While I think Shearer's translation is very much worthwhile, I am less enthusiastic about his interpretation. He devotes the last part of his Introduction to the famous "siddhas" (psychic powers). He attempts to justify and explain them in terms of quantum mechanics, averring that "the subatomic universe...reveals a reality that is every bit as strange as Patanjali's." (p. 79) He even compares the superfluidity of helium near absolute zero to what is possible in the "least excited state of awareness" (i.e., the self in samadhi). This sophistic suggestion, which has largely been discredited, at least in the scientific community, relies on the false belief that the human mind (a macro object all the way down to the molecular level) can in some way operate on the quantum level. This is "New Age" babble of the most annoying sort and does not in any way explain the so-called psychic powers. Anyone who has practiced yoga long enough and has become adept at meditation has experienced these psychic powers, but realizes that they are phenomena of the mind and have nothing to do with ordinary consciousness or ordinary experience. They are--and this is why they are valuable and why Patanjali mentions them--signposts on the way to samadhi. When one experiences a siddha, it is an indication that one has stilled the ordinary mind and is making progress. I don't think Shearer really understands this.
I could also take exception to his interpretation of some of the limbs of Patanjali's yoga, or express my appreciation of some of his insights. For example, I think his translation of shaucha (sauca) as "simplicity" instead of the usual "cleanliness" or "purity" is very agreeable. On the other hand, I could disagree with his interpretation of brahmacharya as something more than celibacy. I think brahmacharya means exactly that, celibacy. Or I could find his idea that pratyahara is akin to William Blake's "closing the doors of perception" (p. 68) interesting and worth adding to the regular meaning of "withdrawal of the senses." But these fine distinctions would be beside the point. Note well that the sole purpose of Patanjali's yoga is liberation from the pair of opposites (pleasure and pain) that dominate our lives. The word "samadhi" (the goal of yoga) means both the highest level of meditation and something akin to the Buddhist "satori," or enlightenment. All of yoga is a means to this end.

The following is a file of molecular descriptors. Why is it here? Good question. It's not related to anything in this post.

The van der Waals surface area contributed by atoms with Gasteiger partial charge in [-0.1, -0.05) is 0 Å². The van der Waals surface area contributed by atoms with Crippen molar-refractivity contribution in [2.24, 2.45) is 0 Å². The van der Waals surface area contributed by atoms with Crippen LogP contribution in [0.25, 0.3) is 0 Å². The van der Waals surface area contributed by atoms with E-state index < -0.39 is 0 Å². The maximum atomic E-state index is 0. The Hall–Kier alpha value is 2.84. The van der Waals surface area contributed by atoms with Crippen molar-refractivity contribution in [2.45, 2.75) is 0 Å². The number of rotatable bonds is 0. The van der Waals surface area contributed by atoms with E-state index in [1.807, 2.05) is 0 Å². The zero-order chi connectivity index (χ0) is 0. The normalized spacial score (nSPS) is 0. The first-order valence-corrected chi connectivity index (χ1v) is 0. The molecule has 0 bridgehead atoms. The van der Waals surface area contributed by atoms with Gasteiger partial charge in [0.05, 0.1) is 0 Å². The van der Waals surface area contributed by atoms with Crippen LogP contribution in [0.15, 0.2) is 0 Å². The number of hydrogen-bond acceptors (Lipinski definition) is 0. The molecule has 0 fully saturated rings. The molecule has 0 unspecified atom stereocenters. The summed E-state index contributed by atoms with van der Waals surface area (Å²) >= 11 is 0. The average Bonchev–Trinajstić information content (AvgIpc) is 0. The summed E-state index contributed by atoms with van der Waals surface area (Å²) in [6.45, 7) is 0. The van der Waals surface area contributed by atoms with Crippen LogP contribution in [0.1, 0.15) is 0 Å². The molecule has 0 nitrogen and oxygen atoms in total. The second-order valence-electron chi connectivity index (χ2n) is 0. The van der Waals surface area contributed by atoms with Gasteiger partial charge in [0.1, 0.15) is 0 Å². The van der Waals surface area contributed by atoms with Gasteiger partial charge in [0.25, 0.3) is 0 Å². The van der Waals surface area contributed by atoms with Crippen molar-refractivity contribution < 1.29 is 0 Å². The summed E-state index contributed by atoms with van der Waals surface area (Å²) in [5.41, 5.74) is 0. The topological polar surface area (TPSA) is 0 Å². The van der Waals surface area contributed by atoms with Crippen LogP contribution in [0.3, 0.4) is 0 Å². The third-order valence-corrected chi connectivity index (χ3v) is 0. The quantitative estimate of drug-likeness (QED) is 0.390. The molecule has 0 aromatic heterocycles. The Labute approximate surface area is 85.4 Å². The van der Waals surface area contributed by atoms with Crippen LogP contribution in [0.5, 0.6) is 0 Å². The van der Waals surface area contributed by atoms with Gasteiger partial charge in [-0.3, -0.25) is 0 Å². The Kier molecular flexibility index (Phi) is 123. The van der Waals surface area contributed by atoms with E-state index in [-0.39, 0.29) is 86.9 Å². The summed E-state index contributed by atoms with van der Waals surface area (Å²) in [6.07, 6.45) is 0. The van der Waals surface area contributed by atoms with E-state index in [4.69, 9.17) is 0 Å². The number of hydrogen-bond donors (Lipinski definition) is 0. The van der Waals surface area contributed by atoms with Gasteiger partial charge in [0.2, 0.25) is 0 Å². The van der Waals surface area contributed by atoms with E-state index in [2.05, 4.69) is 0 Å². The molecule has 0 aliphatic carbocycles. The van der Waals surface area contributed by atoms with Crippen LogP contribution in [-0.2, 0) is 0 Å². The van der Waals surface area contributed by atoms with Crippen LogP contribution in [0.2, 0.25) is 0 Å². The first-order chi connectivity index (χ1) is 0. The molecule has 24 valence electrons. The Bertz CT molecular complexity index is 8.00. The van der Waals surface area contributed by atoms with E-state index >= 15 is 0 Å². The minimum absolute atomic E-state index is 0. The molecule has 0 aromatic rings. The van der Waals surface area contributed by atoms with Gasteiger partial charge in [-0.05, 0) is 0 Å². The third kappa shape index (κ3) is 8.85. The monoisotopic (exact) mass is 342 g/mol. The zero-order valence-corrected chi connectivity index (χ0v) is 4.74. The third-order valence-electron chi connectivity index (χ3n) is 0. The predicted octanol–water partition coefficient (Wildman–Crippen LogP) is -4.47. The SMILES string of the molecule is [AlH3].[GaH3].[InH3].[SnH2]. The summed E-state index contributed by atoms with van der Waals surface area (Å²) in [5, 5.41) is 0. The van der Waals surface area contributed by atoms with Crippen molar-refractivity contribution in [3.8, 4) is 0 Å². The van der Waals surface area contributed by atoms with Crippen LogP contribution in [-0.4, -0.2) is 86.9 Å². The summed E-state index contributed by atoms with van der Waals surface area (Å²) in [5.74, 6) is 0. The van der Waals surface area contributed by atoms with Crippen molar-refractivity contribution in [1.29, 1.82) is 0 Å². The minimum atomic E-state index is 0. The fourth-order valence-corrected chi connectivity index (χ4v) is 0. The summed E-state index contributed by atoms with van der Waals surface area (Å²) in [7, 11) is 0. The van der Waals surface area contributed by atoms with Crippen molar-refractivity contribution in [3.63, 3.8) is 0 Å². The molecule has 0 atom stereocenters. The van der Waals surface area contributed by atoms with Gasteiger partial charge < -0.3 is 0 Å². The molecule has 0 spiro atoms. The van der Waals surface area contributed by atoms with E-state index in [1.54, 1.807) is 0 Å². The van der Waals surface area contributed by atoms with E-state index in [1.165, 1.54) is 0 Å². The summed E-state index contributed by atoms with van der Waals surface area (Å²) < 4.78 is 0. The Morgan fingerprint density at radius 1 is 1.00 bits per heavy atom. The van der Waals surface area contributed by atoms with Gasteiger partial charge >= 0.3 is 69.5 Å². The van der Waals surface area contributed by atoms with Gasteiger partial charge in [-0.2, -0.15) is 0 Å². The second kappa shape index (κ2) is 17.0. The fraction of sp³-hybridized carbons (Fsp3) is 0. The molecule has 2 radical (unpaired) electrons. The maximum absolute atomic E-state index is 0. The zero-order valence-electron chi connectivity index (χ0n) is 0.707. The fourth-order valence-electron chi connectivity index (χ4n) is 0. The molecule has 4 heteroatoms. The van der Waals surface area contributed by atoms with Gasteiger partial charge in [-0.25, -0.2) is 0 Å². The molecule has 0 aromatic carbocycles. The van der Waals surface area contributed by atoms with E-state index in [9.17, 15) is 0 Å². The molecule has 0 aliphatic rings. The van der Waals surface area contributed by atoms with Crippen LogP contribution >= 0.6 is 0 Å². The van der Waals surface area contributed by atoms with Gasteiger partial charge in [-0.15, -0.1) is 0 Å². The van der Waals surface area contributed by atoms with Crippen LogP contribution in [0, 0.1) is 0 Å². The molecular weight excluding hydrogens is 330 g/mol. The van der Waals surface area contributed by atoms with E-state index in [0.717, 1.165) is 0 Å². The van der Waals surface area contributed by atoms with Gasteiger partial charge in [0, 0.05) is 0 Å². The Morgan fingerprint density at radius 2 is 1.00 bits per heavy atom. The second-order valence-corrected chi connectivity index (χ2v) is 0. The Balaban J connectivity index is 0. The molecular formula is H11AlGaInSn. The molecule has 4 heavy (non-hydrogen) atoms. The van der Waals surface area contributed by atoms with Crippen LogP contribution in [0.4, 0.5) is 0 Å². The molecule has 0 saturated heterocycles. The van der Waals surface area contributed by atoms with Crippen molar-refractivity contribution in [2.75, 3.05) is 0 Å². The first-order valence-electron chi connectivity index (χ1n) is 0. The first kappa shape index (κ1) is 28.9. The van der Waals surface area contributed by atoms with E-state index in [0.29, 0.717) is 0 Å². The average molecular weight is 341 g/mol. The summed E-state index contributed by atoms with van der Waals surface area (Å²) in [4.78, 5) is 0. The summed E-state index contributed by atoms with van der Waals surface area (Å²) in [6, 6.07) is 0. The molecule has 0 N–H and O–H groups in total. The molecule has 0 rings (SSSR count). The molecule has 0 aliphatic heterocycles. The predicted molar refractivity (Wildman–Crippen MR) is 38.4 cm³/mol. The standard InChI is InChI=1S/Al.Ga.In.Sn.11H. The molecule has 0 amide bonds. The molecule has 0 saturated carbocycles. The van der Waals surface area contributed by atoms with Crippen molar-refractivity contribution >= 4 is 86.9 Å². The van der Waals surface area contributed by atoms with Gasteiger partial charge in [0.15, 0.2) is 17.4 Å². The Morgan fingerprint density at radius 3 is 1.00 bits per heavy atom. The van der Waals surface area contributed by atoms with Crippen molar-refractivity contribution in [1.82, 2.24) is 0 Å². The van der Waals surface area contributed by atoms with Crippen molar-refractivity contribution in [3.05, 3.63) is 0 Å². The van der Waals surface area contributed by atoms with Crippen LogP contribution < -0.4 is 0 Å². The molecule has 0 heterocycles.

For anyone beginning their yoga practice this book can help, but it should be understood that reading this or any other translation and interpretation of Patanjali's yoga sutras is only the beginning and is actually worthless without the concomitant practice of yoga.
--a review by Dennis Littrell
Read information about the authorPatañjali (Devanāgarī पतञ्जलि) (fl. 150 BCE or 2nd c. BCE) is the compiler of the Yoga Sutras, an important collection of aphorisms on Yoga practice, and also the author of the Mahābhāṣya, a major commentary on Pāṇini's Ashtadhyayi. However, it is unlikely that these two works are that of the same author.
In recent decades the Yoga Sutra has become quite popular worldwide for the precepts regarding practice of Raja Yoga and its philosophical basis. "Yoga" in traditional Hinduism involves inner contemplation, a rigorous system of meditation practice, ethics, metaphysics, and devotion to Brahman. At the same time, his Mahābhāṣya, which first foregrounded the notion of meaning as referring to categorization, remains an important treatise in Sanskrit linguistic philosophy.